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Denver Traded Columbus for César Chávez, Colorado Went for Mother Cabrini

Denver Traded Columbus for César Chávez, Colorado Went for Mother Cabrini
mothercabrinishrine.org

From the Mother Cabrini Shrine high on Lookout Mountain, you can see the development along the Front Range sprawling out across the plains. It looks peaceful...too peaceful these days. But taking the long view, by choosing to honor the comfort of Mother Cabrini over the rancor of Columbus Day, Colorado made a smart compromise.

Colorado was the first state in the country to celebrate Columbus Day, making it an official holiday in 1907. On March 20, Governor Jared Polis signed a bill into law replacing Columbus Day with Frances Xavier Cabrini Day. Days later, the gates to the Mother Cabrini Shrine in Jefferson County were closed, to honor another order from Polis: Stay home.

Denver had already done away with Columbus Day, which had become the subject of heated arguments in this city decades ago, when a resurrected parade was met by protests from Native American activists. Officially, Denver replaced Columbus Day with César Chávez Day in 2001, which explains why what's left of city offices will be closed today, in honor of the legendary civil rights and labor movement activist's birthday.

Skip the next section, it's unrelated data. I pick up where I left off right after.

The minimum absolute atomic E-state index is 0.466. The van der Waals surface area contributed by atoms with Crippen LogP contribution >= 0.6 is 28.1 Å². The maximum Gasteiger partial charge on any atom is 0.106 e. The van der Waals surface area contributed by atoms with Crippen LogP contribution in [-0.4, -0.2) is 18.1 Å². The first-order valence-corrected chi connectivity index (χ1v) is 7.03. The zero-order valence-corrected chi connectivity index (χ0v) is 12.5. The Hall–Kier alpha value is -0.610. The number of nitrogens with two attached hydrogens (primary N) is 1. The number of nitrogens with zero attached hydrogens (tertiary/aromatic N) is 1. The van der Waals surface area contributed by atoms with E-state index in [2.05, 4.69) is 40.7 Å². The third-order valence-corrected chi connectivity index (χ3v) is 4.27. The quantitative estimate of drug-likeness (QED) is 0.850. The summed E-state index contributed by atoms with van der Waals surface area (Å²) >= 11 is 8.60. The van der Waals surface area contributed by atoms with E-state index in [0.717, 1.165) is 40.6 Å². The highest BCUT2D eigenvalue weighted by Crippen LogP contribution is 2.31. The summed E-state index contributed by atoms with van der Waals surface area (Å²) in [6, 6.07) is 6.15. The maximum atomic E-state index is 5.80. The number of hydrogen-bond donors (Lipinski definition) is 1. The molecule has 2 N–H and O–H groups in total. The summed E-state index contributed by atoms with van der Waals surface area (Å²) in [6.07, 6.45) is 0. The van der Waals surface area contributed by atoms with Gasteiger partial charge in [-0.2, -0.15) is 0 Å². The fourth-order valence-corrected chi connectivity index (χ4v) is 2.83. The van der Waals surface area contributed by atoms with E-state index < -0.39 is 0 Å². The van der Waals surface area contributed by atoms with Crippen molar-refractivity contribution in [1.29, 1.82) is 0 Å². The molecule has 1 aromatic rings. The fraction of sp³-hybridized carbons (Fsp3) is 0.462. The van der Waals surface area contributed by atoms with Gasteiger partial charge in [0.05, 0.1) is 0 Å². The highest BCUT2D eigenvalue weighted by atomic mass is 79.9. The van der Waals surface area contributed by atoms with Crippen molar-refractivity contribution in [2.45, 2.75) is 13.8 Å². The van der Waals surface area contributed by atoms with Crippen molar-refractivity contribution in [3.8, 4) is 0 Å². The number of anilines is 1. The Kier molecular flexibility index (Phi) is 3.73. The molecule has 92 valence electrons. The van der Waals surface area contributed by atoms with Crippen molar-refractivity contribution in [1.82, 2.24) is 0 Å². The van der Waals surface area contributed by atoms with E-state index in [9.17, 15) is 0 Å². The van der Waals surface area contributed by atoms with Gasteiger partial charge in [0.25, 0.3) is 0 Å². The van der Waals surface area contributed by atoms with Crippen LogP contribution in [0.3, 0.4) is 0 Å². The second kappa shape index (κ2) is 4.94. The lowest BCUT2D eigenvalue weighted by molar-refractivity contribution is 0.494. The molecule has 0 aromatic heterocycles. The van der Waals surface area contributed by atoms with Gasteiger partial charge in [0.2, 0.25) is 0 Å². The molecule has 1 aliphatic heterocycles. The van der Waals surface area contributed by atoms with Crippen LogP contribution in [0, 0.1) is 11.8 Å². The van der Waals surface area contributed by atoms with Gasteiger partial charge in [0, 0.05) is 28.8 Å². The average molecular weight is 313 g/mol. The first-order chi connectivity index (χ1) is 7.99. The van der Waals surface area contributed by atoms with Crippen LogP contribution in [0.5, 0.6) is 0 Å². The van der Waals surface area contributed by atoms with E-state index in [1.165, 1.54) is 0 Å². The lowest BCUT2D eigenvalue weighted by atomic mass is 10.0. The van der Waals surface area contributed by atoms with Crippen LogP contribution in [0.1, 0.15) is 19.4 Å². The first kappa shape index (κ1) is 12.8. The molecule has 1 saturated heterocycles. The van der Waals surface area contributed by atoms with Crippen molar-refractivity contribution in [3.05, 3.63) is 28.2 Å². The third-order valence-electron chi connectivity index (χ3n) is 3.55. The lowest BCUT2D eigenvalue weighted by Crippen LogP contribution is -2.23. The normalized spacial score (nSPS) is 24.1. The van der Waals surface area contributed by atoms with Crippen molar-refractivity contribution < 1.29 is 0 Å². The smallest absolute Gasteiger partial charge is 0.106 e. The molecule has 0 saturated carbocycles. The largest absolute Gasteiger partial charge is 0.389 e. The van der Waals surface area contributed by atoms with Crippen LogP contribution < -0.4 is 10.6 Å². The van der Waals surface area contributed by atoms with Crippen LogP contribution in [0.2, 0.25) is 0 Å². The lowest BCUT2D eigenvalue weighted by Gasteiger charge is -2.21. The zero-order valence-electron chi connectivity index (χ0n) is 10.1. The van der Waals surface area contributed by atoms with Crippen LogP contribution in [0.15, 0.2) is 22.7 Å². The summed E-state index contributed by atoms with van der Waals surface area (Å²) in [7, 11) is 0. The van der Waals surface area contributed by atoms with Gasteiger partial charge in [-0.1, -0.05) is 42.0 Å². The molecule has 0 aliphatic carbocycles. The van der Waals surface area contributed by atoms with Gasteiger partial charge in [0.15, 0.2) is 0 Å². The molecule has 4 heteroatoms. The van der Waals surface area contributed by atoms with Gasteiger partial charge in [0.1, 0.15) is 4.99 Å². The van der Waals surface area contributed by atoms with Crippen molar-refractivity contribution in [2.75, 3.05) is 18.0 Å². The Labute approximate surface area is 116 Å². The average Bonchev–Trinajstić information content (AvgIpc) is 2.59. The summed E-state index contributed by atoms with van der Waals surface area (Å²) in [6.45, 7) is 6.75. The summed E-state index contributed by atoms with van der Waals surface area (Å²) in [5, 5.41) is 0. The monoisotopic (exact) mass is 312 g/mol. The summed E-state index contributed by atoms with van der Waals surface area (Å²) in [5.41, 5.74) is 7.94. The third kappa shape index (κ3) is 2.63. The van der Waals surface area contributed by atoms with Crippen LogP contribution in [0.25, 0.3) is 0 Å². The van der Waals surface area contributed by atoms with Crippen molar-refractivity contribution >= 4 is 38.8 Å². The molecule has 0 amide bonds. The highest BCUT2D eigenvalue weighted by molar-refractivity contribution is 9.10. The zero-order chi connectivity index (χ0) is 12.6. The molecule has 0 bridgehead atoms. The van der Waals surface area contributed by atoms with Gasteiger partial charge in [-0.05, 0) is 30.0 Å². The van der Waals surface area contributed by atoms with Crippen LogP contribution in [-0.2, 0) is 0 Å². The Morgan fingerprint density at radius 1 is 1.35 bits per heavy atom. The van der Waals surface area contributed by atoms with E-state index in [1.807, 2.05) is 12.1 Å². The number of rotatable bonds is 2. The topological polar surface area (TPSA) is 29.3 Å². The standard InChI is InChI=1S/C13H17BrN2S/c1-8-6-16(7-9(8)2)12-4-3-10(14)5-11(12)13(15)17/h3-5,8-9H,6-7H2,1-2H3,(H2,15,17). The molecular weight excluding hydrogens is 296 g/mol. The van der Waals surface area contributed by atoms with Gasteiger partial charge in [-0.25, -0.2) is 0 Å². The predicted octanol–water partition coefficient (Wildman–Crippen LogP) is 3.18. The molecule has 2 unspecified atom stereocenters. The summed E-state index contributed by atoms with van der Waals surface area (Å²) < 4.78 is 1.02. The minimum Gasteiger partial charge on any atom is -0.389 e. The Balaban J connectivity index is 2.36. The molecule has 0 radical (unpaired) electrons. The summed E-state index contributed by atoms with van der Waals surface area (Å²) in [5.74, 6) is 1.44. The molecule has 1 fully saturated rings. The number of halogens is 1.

The parades continued, though, with one leading to 88 arrests in 2007. But they soon dwindled in both size and support; two years ago, there were only four floats (the Niña was being repaired), and organizers found themselves stymied by downtown street closures — and in 2019, there was no parade at all.


The state was much slower than Denver to make a move. Many ideas were floated at the Colorado Legislature for the replacement of Columbus Day, "a festering sore," according to Representative Adrienne Benavidez. Indigenous People's Day was considered, along with a 2018 proposal to dump Columbus in favor of Election Day, a state holiday on the first Tuesday of November. Last year, Benavidez suggested replacing Columbus Day with Colorado Day on August 1, the day that the Centennial State joined the union in 1876. That proposal lost in committee. "But we are very resilient and will continue to work to win senators over to the importance and need for the bill," Benavidez promised.

Frances Xavier Cabrini - MOTHERCABRINISHRINE.ORG
Frances Xavier Cabrini
mothercabrinishrine.org
And finally, they came up with a winner: Frances Xavier Cabrini.

Born in Sant'Angelo Lodigiano, Italy, in 1850, Mother Cabrini  was the first American to be canonized, in 1946 by Pope Pius XII, and named the patroness of immigrants in 1950.

And not just any immigrants. She'd started her good works in her native Italy, founding the Missionary Sisters of Sacred Heart. In 1872, smallpox raged through northern Italy; Mother Cabrini visited the sick until she herself contracted the disease. After she recovered, she continued to serve the poor, the sick and the most vulnerable.

At the urging of Pope Leo XIII, she left Italy in 1889 to work with Italian immigrants in New York, accompanied by six sisters. She established schools, orphanages and a hospital there, then traveled the world to open other schools.